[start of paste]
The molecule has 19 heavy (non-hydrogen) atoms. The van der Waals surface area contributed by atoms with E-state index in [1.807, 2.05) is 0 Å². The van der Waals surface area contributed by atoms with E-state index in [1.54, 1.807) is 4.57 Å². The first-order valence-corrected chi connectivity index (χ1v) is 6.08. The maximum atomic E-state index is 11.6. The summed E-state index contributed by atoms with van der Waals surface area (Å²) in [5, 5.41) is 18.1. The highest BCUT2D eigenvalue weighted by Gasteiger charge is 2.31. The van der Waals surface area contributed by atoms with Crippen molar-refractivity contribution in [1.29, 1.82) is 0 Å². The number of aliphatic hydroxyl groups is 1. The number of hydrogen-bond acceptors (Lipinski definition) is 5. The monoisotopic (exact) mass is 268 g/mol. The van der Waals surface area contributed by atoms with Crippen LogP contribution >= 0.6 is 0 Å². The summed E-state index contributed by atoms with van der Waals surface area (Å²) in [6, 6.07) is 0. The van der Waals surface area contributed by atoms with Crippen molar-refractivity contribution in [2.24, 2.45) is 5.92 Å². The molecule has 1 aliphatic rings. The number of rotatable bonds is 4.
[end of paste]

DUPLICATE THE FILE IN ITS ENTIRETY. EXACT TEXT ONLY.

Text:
The molecule has 19 heavy (non-hydrogen) atoms. The van der Waals surface area contributed by atoms with E-state index in [1.807, 2.05) is 0 Å². The van der Waals surface area contributed by atoms with E-state index in [1.54, 1.807) is 4.57 Å². The first-order valence-corrected chi connectivity index (χ1v) is 6.08. The maximum atomic E-state index is 11.6. The summed E-state index contributed by atoms with van der Waals surface area (Å²) in [5, 5.41) is 18.1. The highest BCUT2D eigenvalue weighted by Gasteiger charge is 2.31. The van der Waals surface area contributed by atoms with Crippen molar-refractivity contribution in [1.29, 1.82) is 0 Å². The number of aliphatic hydroxyl groups is 1. The number of hydrogen-bond acceptors (Lipinski definition) is 5. The monoisotopic (exact) mass is 268 g/mol. The van der Waals surface area contributed by atoms with Crippen LogP contribution >= 0.6 is 0 Å². The summed E-state index contributed by atoms with van der Waals surface area (Å²) in [6, 6.07) is 0. The van der Waals surface area contributed by atoms with Crippen molar-refractivity contribution in [2.24, 2.45) is 5.92 Å². The molecule has 1 aliphatic rings. The number of rotatable bonds is 4.